4 July — 3 August, 2013

Daria Parkhomenko

Dmitriy Bulatov and Alexey Chebykin
Evelina Domnich and Dmitiy Gelfand
Natalia Egorova
Vladislav Efimov
Anya Zholud
Natalia Zintsova
Dmitiy Kawarga
Where the Dogs Run group
Alexandre Pankin
Roman Sakin
Valya Fetisov
Sergey Shutov
Urbanfaunalab (Alexey Buldakov and Anastasia Potemkina)
::vtol:: (Dmitiy Morozov)
310 group


Frontier is a term that traces back to the Middle Age France, and was used to describe territories that lie near the borderline of the other state or sometimes even beyond. It also means a region at the edge of a settled area, especially during the period of expansion to the Wild West in North American development. Frontier is a territory with undefined borders, which exist in a state of temporary movement. Science art is exactly this kind of borderland, where sophisticated research is taking place leading the humankind to a new vision of the world. 

The exhibition «Frontier» to coincide with the 5th anniversary of Laboratoria aims to investigate the boundary characteristics of science art. For art it is an opportunity
to step onto the territory of the experiment; for science it is a field of an unbarred experiment and reflection. Artists respond to the new tendencies in science and technology very sensitively and emerge as pioneer explorers; sometimes they have to work with expressive media that have not gained critical acknowledge yet. The results of these experiments are hybrid artworks that take all possible shapes and forms. Science art is biological, robotic, generative art, performances, based upon the most recent scientific developments, audio-visual, interactive and virtual environments. A short time ago science art was still regarded as a marginal zone of contemporary art, though today we already see it as a full fledge participant of artistic development. 

In the course of its research Laboratoria has distinguished several types of science art that depend upon the ability of the artist to step onto the territory of science and upon the ways the artist transforms his visual language. According to the level of engagement of artist and scientist into the process and to the way in which the borders of art and science are trespassed, it is possible to allocate the resulting artworks into three groups.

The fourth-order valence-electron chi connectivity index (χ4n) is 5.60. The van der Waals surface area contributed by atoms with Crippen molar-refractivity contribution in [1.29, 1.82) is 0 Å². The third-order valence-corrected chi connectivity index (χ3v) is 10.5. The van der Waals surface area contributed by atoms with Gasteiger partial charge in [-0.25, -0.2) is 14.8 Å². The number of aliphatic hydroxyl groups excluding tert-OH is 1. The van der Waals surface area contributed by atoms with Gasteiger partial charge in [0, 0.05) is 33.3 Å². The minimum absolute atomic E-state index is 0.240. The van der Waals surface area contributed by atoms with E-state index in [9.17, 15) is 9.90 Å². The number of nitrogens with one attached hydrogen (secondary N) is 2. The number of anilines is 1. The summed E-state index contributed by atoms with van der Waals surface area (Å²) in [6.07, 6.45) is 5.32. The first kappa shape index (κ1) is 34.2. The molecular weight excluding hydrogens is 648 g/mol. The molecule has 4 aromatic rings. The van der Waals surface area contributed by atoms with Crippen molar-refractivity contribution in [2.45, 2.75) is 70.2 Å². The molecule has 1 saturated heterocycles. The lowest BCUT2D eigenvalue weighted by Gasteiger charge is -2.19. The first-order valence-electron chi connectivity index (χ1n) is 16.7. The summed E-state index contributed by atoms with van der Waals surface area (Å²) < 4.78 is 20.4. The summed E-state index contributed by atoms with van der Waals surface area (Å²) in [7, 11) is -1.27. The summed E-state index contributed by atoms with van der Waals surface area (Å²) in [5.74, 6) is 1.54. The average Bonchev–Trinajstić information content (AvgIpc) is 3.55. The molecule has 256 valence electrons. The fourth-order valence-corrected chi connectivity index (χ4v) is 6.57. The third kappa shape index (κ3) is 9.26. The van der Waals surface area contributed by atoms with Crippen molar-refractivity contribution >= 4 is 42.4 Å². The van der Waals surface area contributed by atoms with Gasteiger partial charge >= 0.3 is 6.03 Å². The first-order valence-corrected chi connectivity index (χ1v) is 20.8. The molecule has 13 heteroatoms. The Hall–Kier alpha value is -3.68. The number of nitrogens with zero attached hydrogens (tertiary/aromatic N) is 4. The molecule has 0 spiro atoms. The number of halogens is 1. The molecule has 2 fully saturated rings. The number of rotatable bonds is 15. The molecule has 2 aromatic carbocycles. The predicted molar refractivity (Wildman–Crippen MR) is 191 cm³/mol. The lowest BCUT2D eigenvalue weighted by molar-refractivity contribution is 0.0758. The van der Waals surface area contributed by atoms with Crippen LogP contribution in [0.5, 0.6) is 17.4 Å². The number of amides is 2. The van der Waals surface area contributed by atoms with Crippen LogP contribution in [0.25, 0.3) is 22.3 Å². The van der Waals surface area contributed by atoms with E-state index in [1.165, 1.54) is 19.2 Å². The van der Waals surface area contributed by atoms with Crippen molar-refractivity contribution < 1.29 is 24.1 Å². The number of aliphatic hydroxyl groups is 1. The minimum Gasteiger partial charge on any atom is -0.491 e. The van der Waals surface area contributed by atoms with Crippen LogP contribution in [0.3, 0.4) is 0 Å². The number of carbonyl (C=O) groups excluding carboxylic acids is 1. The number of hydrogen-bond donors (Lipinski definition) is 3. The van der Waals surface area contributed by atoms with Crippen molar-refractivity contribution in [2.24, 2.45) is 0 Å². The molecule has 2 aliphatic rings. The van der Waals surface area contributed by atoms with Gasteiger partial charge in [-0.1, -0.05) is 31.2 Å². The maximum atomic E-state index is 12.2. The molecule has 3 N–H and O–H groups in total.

The artist and the scientist perform as co-authors of the artwork. The disciplinary border dissolves. Scientific issues are investigated critically and with the help of new media. 

Sergey Shutov (consultant – neurobiologist Konstantin Anokhin), The Ministry of the Truth of Peace Dove, 2011-2013 

Dovecote is a scientific station for observation and experiments, investigating the behaviour of doves. On the screen installed inside the construction the 3D cartoons
are projected. The main characters of these cartoons are pigeons that behave in an unusual way; for example, they jump as if they were sparrows. One can follow the reactions of pigeons either in real time or through a web-cam. The exhibition will show the results of recent experiments with the bread pigeons and others.


This group comprises of artworks in which contemporary technologies and new visual language come first. 

::vtol:: (Dmitriy Morozov), сonus, 2013 

The ornament of a seashell is read by self-made digital microscopes, then analysed by the computer algorithm and transformed into the sound. The artist uses the shells of a tropical shellfish Conus – the bright ornament of the shells reminds the visualization of the arithmetic models, such as cellular automata.


These are the projects where artists, staying in the frameworks of their habitual language, advert to science as a field of artistic inspiration. 

Where the dogs run group. The Faces of the Smell, 2012 

The viewer has to step inside the perception zone of the snuff tubes. The construction generates the portrait of a viewer in accordance to his smell. Gas detectors scan the olfactory pattern while the specially created program transforms the air content data into the facial features data that is in the end visualized as a composite picture. 

Natalia Zintsova, The Border, 2012 

The waves are approaching the coast one by one. Each new wave leaves its trace on the sand. One wave drags a rope into the sea, the other – throws it back to the shore. Every time the rope is taking a new shape. The artist carries out an experiment trying to materialize the evasive border between the land and the sea. 

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